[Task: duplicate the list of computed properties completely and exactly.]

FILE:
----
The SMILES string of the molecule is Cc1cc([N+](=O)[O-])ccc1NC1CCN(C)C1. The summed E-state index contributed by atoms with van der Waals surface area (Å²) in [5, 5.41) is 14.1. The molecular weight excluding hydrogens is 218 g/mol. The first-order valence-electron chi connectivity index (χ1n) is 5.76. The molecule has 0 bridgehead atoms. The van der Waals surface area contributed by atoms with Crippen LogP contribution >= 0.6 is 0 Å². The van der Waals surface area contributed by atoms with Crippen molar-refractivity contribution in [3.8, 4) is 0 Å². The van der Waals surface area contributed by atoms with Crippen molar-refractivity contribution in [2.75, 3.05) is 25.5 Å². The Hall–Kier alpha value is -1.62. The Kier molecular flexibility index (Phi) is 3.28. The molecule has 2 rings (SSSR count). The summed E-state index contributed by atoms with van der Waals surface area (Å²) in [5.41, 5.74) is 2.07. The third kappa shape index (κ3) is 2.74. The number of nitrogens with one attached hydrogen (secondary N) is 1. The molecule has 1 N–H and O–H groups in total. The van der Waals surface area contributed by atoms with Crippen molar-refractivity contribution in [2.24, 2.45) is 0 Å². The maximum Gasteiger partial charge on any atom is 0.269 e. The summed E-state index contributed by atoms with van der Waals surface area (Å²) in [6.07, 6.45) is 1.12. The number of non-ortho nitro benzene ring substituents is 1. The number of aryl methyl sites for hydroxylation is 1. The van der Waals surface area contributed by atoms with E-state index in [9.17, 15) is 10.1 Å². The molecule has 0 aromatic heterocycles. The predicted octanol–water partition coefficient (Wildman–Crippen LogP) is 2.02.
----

The SMILES string of the molecule is Cc1cc([N+](=O)[O-])ccc1NC1CCN(C)C1. The summed E-state index contributed by atoms with van der Waals surface area (Å²) in [5, 5.41) is 14.1. The molecular weight excluding hydrogens is 218 g/mol. The first-order valence-electron chi connectivity index (χ1n) is 5.76. The molecule has 0 bridgehead atoms. The van der Waals surface area contributed by atoms with Crippen LogP contribution >= 0.6 is 0 Å². The van der Waals surface area contributed by atoms with Crippen molar-refractivity contribution in [3.8, 4) is 0 Å². The van der Waals surface area contributed by atoms with Crippen molar-refractivity contribution in [2.75, 3.05) is 25.5 Å². The Hall–Kier alpha value is -1.62. The Kier molecular flexibility index (Phi) is 3.28. The molecule has 2 rings (SSSR count). The summed E-state index contributed by atoms with van der Waals surface area (Å²) in [5.41, 5.74) is 2.07. The third kappa shape index (κ3) is 2.74. The number of nitrogens with one attached hydrogen (secondary N) is 1. The molecule has 1 N–H and O–H groups in total. The van der Waals surface area contributed by atoms with Crippen molar-refractivity contribution in [2.24, 2.45) is 0 Å². The maximum Gasteiger partial charge on any atom is 0.269 e. The summed E-state index contributed by atoms with van der Waals surface area (Å²) in [6.07, 6.45) is 1.12. The number of non-ortho nitro benzene ring substituents is 1. The number of aryl methyl sites for hydroxylation is 1. The van der Waals surface area contributed by atoms with E-state index in [9.17, 15) is 10.1 Å². The molecule has 0 aromatic heterocycles. The predicted octanol–water partition coefficient (Wildman–Crippen LogP) is 2.02.